Being on Kiss for a decade will probably always be the landmark of my career. It's been so influential on so many people's careers and on so much of the public. The number of people who come up to me saying they used to stay up late night on school nights tuning in to my sets is always surprising. The audience loved it and I had some legendary moments on air. I'm thankful to have been able to promote the music I love on the station alongside legends like EZ, Rodigan, Hype and Hatcha. The time came a year and a half ago to leave however, and I have since focussed on building up my own platforms.

"To be invited to record a FABRICLIVE mix was a great honour. I knew I had to do something that represented grime but also my own personal style." - Logan Sama

I think it's incredibly important for us to be independently sustainable and self-sufficient in grime. We have always had a great DIY attitude. I've been working on websites and multimedia platforms (KeepinItGrimy) which are ready to launch in the final quarter of this year as well as starting a new record label with Wiley (Chasing The Art) focussed on pushing grime singles to a wider audience. Over the years on my own Earth616 and Adamantium Music labels I have given a number of artists the opportunity to get their tracks out there such as Preditah, Maniac, Teeza, Ghetts, Chipmunk, Tinchy Stryder, JME and Skepta.

The earliest memory I have of fabric is the Run The Roads event which I DJed at. And after that it became a staple. It's always been like the focal point of being a successful club act in London. You have to be playing fabric regularly. From playing at Playaz nights in Room Two, Tropical and Butterz Room One take overs and any number of FABRICLIVE events over the years. I've always enjoyed the crowd. So much energy!

To be invited to record a FABRICLIVE mix was a great honour. I knew I had to do something that represented grime but also my own personal style. Playing a simple compilation of hot vocals and beats would not be anything out of the ordinary for me and I don't feel it would have done justice to the weight of the momentous occasion of linking up with fabric on this project. I've always played a lot of exclusive instrumentals from producers that I have helped come to prominence in the grime scene. For this mix I wanted to make a real statement so I called up the producers I have been supporting over the last couple of years and asked them to create something bespoke for the CD. I was able to get 24 incredible grime tracks which cover the widest spectrum of this wonderful genre. I highly recommend that you check out the naked instrumentals available on the limited-edition vinyl and digital formats of this compilation.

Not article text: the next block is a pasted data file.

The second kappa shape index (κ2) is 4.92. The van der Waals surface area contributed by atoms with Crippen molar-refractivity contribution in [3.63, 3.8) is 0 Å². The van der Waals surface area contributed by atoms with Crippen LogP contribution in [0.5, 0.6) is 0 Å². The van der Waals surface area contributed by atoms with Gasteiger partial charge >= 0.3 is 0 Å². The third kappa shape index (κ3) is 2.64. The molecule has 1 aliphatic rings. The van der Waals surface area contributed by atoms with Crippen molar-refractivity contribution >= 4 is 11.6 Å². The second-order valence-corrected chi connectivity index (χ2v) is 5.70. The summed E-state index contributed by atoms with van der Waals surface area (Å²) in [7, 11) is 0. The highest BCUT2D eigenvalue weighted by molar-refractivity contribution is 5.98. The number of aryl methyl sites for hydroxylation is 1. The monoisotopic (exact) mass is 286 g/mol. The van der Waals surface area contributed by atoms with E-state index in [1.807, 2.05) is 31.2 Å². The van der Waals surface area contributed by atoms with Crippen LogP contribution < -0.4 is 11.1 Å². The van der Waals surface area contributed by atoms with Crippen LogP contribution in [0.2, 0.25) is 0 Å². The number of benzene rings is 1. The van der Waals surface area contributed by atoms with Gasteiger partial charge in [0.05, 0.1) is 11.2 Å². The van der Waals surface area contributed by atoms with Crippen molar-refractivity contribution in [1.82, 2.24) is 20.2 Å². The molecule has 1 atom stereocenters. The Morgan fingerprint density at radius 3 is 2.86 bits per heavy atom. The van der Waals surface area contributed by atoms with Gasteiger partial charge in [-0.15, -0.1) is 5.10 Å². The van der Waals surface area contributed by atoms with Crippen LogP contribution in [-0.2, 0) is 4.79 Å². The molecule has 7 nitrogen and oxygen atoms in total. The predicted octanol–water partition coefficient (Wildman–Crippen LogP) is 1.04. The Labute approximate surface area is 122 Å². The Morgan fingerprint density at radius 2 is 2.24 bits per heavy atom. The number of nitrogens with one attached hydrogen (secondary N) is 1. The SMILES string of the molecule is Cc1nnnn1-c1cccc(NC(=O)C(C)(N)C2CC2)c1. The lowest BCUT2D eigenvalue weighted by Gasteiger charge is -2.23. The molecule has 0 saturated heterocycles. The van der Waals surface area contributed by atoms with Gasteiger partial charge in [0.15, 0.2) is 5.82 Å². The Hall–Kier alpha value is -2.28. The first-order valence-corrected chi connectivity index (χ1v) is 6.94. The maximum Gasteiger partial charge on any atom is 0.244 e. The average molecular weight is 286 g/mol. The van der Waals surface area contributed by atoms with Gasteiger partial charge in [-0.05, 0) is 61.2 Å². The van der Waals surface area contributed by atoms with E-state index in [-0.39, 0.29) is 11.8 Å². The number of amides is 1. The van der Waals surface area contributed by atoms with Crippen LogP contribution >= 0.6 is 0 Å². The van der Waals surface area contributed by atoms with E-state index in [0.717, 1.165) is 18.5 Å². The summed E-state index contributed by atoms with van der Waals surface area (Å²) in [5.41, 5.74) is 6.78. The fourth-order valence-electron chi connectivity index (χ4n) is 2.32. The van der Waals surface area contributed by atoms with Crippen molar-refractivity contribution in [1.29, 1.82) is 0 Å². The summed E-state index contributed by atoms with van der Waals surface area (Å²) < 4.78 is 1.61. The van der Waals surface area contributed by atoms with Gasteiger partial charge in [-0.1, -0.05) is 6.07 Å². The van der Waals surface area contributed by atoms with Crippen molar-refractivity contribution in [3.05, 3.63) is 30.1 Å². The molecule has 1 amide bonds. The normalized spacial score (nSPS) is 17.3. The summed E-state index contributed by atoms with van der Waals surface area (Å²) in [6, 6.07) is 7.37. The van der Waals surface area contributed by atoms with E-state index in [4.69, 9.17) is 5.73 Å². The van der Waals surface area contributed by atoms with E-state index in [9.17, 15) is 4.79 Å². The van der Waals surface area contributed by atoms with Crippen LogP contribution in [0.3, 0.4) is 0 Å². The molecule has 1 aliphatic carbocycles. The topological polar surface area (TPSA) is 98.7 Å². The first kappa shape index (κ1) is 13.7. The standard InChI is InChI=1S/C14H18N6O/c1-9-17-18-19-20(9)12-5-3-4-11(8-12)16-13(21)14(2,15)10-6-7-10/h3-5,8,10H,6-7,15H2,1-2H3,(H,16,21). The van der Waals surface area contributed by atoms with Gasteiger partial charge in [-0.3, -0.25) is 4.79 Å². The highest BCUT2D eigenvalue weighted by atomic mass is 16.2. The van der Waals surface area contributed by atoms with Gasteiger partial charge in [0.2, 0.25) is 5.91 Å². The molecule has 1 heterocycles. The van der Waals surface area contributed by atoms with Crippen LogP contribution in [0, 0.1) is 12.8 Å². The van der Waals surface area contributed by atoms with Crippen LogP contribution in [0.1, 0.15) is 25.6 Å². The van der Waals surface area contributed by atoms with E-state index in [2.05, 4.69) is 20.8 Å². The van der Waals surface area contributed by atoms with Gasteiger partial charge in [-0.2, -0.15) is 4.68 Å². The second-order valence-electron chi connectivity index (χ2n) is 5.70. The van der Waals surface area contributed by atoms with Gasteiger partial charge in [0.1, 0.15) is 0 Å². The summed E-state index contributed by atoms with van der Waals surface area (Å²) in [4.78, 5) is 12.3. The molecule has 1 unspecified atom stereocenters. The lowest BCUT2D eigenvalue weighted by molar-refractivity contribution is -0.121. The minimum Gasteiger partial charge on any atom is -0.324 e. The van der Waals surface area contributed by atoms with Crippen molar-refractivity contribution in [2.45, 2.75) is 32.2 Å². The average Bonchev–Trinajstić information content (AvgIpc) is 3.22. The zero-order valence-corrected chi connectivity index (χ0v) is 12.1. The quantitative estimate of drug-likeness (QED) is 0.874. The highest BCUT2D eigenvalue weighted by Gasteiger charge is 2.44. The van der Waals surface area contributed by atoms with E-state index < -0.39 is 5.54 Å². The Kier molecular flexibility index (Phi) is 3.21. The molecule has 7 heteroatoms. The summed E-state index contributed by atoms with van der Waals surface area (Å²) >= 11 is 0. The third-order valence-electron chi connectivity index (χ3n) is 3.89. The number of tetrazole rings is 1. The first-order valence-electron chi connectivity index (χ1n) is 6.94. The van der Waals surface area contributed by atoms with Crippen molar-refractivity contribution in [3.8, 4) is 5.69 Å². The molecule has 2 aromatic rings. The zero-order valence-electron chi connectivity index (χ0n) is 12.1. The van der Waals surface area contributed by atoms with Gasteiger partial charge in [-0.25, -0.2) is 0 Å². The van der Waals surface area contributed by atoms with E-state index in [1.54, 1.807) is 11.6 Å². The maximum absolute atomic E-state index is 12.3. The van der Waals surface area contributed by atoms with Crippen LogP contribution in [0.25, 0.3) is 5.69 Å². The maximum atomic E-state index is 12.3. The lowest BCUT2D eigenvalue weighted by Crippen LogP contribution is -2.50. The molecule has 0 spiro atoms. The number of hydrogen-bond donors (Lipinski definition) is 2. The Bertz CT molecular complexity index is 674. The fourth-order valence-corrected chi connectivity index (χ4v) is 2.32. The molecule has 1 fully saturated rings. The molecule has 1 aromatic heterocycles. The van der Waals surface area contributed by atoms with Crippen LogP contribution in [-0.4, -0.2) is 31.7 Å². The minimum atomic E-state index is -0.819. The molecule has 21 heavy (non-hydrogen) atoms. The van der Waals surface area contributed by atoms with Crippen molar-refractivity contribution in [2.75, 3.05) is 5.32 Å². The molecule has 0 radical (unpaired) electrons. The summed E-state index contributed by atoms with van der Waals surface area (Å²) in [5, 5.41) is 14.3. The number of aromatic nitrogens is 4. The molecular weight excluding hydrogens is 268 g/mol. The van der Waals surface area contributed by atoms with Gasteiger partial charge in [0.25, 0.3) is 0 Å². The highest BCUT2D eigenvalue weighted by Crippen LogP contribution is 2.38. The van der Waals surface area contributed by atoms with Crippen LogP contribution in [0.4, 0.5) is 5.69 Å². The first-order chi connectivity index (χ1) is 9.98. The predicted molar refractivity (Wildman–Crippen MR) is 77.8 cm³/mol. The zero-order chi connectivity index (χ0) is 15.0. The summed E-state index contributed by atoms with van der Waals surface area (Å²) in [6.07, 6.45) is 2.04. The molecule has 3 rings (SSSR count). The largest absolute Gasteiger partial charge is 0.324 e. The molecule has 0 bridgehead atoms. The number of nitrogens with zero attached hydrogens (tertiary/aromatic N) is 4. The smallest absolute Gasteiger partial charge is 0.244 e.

I can't avoid the association with MCs. From the After Hours and Chosen Ones sessions on Kiss to my legendary 'Last Show' videos from both Rinse and Kiss I've had some real historic moments with some of the greatest MCs in grime. So when it came time to actually mix this CD I knew I wanted to do something unique involving the MCs. I spent several months collecting acapella bars from over 50 MCs and went about building a sonic collage over my instrumental mix. The result is something I don't think has ever been attempted before. I learned a lot as I worked on this, but the result is something incredible. Putting legends and stars of the future over some truly remarkable instrumentals that have never been heard before! Keeping the live mix and live performance energy that is so pivotal to the grime experience was vital. I have managed to capture that and also attain a higher level of audio quality than is usually available to a live set. I want this work to stand out and go round the world showcasing the incredible talent we have here in grime. It's quite possibly the finest achievement in my career.

Grime everywhere. I have invested so much time and energy into which is the new hub for grime news. After a successful Beta period we will be relaunching and taking the greatest genre across the world online to the four corners of the internet.

FABRICLIVE 83: Logan Sama is out now.
Order your copy from fabric here.
Get this and every fabric release from just £5:

Photography: Jimmy Mould

Friday 9th October

Related Posts

Popular Posts